Looking for an ebike to replace my Electra Townie 21

indianajo

Well-Known Member
BBSHD? Not sure what this stands for?
See post 14 about the drag of the BBSHD power off.
Posters on the site are passionate about people not getting any cardio exercise on their bikes. Yeah, on special trips, turn the PAS up to 2 and whiz along with the lycra road bikers - if they will allow you on their road. The ones around here won't wave back, I must be a low class homeless person (who owns 2 homes).
When you are going to the store for supplies, pedal it yourself - not dragging a shutoff motor along with your feet.
 

Thomas Jaszewski

Well-Known Member
Posters on the site are passionate about people not getting any cardio exercise on their bikes.
Most of our customers are older and retirees. I get my exercise walking and doing cardio at home. In my case, it's a 15-year-old top-rated treadmill. My bicycles let me ride like my road bike buddies.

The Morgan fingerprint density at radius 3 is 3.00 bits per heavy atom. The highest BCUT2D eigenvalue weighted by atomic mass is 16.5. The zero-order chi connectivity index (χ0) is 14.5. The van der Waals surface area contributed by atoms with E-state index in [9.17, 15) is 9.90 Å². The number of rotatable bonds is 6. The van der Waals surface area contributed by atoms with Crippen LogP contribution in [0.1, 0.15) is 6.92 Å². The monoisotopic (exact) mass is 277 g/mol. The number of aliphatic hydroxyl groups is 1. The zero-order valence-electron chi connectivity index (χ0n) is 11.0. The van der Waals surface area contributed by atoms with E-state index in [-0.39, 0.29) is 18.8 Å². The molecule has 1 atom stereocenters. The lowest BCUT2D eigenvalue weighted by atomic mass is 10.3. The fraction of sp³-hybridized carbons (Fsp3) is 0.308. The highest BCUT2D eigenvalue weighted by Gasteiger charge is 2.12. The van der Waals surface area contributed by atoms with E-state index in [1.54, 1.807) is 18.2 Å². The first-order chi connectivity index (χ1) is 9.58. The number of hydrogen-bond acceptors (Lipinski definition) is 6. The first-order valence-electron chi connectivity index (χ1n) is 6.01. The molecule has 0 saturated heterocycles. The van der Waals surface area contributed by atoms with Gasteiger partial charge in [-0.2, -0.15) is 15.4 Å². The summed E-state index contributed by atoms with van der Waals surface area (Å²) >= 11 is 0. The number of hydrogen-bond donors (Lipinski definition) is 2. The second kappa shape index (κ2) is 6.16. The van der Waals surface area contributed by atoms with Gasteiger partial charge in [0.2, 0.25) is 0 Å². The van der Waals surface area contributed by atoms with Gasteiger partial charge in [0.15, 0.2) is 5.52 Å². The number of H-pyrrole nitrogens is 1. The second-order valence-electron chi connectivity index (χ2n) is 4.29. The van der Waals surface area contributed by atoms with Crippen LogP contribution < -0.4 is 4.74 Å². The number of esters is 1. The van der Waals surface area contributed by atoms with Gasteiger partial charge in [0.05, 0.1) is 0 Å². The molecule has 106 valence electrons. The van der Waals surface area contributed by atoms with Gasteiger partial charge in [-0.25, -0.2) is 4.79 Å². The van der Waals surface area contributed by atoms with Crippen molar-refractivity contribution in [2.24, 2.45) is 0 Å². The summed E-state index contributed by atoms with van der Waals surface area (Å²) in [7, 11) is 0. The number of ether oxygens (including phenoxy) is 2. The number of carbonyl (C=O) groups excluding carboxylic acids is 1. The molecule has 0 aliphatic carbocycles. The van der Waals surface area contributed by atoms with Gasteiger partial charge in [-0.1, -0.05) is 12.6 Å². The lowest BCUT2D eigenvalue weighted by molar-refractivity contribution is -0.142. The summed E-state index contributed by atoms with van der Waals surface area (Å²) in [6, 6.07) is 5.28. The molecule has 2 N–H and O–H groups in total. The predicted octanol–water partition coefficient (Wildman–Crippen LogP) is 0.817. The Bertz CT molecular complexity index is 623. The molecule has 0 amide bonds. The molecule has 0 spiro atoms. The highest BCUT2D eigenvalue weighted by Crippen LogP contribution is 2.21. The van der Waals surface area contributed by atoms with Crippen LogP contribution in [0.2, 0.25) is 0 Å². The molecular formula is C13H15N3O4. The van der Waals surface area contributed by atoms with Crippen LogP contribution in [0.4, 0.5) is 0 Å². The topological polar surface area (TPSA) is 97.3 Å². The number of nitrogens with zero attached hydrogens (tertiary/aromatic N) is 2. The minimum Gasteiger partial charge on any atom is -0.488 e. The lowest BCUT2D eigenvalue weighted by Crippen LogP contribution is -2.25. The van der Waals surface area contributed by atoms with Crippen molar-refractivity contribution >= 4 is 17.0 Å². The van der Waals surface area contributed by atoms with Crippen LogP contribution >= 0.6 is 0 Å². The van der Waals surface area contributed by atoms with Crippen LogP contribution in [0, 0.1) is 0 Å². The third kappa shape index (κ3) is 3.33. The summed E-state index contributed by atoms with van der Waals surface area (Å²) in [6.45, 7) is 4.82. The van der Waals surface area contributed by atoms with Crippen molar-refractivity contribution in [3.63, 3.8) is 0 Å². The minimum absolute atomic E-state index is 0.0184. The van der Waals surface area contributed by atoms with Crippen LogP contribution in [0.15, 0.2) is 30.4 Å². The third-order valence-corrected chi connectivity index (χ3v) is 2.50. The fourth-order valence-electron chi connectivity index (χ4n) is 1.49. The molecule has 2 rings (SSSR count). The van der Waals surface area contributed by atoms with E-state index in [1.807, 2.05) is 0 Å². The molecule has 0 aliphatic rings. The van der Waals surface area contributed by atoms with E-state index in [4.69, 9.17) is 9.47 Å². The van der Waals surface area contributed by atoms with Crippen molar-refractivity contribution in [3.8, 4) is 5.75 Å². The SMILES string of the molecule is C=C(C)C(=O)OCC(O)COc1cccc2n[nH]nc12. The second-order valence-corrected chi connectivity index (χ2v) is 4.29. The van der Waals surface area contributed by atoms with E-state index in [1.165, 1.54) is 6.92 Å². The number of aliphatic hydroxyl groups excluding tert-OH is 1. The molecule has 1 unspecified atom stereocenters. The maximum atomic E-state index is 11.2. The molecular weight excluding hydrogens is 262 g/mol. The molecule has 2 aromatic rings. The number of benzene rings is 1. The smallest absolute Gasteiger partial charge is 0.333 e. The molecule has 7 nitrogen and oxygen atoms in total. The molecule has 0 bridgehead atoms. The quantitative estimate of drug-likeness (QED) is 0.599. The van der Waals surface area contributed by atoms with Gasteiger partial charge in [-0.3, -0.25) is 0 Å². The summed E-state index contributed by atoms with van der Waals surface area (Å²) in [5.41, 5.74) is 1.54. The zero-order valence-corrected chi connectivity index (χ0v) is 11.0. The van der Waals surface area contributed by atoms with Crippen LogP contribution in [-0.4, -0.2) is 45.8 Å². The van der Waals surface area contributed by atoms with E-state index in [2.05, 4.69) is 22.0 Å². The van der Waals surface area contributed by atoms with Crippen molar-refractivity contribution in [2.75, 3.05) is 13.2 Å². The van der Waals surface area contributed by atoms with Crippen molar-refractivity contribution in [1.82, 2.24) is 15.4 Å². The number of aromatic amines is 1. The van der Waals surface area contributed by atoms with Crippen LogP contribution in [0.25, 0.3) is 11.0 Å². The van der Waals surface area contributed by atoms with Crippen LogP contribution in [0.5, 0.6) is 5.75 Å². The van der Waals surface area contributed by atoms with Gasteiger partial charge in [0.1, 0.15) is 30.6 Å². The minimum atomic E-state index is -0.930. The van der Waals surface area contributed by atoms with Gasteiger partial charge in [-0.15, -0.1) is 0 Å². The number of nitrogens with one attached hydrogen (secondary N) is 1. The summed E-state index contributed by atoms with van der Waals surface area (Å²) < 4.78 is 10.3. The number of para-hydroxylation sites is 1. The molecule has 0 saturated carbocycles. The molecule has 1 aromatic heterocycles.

I find your tales and shared posts a joy to read, but you're not indicative of the do it yourself market.

I actually "clown pedal" Assist is so high that I put little or no real exercise beyond keeping my legs in motion. That does help keep some range of motion. Being unable to ever ride as you do.

I do find that I need to use the 24-32T rear cassette/freewheel to be able to pedal home if I have a problem. Although I'm not shy about bumming a ride home.

I find this site more to your liking and critical of throttles generally. Lots of opinions and experiences, as it should be.
 

steve mercier

Well-Known Member
Thank you AlanDB. That is helpful information. I will check out the Gazelle Arroyo. Like you, I will not be using it for commuting but rather for recreational riding and when we get past this Covid19 I will resume riding my bike to the grocery store and other close by errands. I had seen some comments on this EBR site that describes some Class 1 ebikes has having anemic motors and wondered if my weight would keep that kind of ebike from being much assist. On the other hand I cannot imagine a real need for me to go faster than 20 mph other than downhill. The Verve+3 seems to be maybe a step up from my Townie but my LBS that is closest to me has suggested the lowstep Allant+7 which has a little more torque, 50 NM vs 75NM. I don’t know how much difference that 25 NM torque would make.